Anomalisa is the Oscar-nominated first step into the world of animation for Charlie Kaufman, the writer of such films as Eternal Sunshine Of The Spotless Mind and Being John Malkovich. Kaufman co-directs with Duke Johnson, the stop-motion specialist know for Adult Swim's Moral Orel and the animated Christmas special of Community. With such a pedigree behind it, this was always going to be an animated film like no other.
The story centres on English Ex-pat Michael Stone, an author and motivational speaker who flies in to speak at a conference. In the midst of an existential crisis, he meets and becomes infatuated with a Lisa, a woman who he believes may prove to be his salvation.
From a purely technical point of view, Anomalisa is a masterpiece. The filmmakers have opted for a much more realistic look than is typical in stop-motion. The models are virtually photo-realistic and the animation incredibly fluid. So much so that this actually skirts around the edge of the uncanny valley- which might be a first for the stop-motion medium. Yet, the animation avoids this by actively drawing attention to itself, by allowing the lines for the face plates on the puppets to be visible. Much of the audience may not even be aware what the lines are, but it has the effect of making them constantly aware that they are watching something artificial. Suffice to say that the small but vocal group of viewers who profess to find stop-motion in any form creepy are not going to have their minds changed here.
Despite revelling in it's artificiality the film has a very realistic and down-to earth feel and muted colour palette . With it's locations of hotel rooms and dingy corridors and conference rooms, this feels very much like the world we know. Uninterested in the limitless potential worlds of animation, this -the occasional flourish aside- often feels like it did not need to be animated at all.
The film's realism feeds into the sex scene, which perhaps inevitably has attracted a lot of discussion. A long way from glamorised Hollywood love-making you may be used to on screen, with it's natural bodytypes and earthy feel, it gives us one of the most natural, believable depictions of love seen of screen for some time. It might provoke a few sniggers from those who find the very sight of a pair of puppets at it hilarious, but it's played effectively straight. Team America this is not.
This is very much an adult film in the truest sense. Aside from one brief accidental trip to a sex shop, the humour and drama here are low key and this avoids the low-brow material others feel are necessary to make a R-rated/15 certificate movie.
All of this is without yet discussing the film's central conceit. It has a unique high-concept idea at it's heart that is very Charlie Kaufman. So if you want to go in completely cold, now would be a good time to stop reading.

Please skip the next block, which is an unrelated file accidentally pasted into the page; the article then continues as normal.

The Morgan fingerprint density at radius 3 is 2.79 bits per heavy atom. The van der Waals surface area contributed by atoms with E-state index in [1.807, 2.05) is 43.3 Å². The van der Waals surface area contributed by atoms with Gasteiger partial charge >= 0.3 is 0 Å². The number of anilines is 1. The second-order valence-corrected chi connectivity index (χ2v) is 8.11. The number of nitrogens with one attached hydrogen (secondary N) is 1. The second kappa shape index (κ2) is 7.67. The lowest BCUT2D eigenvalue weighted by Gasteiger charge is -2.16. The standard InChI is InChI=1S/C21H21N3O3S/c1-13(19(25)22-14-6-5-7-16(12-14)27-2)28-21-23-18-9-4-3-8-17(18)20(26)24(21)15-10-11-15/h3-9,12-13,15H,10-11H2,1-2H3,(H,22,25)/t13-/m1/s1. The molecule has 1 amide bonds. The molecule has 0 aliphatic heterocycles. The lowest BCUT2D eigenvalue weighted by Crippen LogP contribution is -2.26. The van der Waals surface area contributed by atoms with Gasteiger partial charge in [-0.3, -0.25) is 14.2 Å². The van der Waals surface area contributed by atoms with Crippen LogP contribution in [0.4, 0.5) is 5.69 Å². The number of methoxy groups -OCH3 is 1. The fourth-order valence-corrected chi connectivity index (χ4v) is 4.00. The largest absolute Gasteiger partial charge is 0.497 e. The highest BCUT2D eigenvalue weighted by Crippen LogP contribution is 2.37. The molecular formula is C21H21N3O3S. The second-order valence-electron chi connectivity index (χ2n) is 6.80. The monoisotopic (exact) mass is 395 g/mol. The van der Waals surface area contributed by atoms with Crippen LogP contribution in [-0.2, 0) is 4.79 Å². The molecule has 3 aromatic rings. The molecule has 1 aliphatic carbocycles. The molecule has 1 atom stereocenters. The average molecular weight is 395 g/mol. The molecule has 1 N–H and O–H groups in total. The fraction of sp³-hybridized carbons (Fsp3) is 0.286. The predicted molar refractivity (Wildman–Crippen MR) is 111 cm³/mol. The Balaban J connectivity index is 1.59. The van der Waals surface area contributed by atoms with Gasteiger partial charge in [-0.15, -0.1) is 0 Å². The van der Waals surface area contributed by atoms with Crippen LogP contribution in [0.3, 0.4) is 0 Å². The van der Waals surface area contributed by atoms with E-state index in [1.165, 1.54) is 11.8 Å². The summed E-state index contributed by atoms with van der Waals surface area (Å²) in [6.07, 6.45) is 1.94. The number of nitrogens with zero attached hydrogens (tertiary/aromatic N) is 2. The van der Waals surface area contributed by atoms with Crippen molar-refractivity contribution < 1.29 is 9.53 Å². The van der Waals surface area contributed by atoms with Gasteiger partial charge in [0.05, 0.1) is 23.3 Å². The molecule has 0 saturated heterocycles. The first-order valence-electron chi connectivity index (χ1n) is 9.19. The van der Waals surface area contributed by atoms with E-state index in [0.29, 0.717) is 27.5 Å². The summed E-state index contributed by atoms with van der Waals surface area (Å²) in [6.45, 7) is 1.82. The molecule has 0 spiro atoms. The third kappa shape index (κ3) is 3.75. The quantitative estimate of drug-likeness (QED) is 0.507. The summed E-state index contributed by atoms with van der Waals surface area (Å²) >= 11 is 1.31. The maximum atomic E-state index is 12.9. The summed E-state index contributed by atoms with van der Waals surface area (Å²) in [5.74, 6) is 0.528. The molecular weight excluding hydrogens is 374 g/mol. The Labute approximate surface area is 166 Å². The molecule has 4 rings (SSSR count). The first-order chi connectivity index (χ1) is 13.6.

Anomalisa features only three voice actors. Michael is voiced by David Thewlis, and Lisa by Jennifer Jason Leigh- both on top form. Every other character however is voiced by Tom Noonan. Seen through Stone's eyes, the world is full of people with the same uniform face and the same uniform voice.
The condition of believing that everyone else in the world is one person in disguise is very real and known as the Fregoli Delusion.-Fregoli also happens to be the name of the Hotel in the film. Every character we see or hear speaks with the same, somewhat monotonous tone. This provides some of the film's funniest moments, as it applies equally to characters depending on sex or age. Noonan even provides the vocals to any songs in the onscreen world. It's only when meeting Lisa that he hears another voice for the very first time- and it's this that draws him to her in the first place.
The audio is always important in animation, but here it is more vital than ever. This largely comes from the fact that this started life as a script for an audio play that was then adapted into animation.
If you've seen earlier live-action films written or directed by Kaufman then you'll find this to be very much in keeping with his earlier work. Here his ingenious concept married with Johnson's astonishing artistry creates something entirely new, however.
Kaufman's writing is fiercely intelligent and original, but can lack somewhat in human warmth. As a result, it's hard not to feel a sense of detachment, but considering the nature of the plot, in this case that may be deliberate. Stone is also not the easiest character to warm to, and his infidelity doesn't help matters in this regard. Nonetheless, a winning performance from Thewlis manages to make him more likeable than perhaps he deserves.
Anomalisa may ultimately be a film that proves easier to admire than to love, but it is unquestionably a stunning achievement. This is a singular piece of work and something anyone with a serious interest in animation needs to see as soon as they can.
ANOMALISA is now showing in Cinemas in the UK via CURZON ARTIFICIAL EYE and will be released on DVD and Blu-Ray in the US in May. preorder here.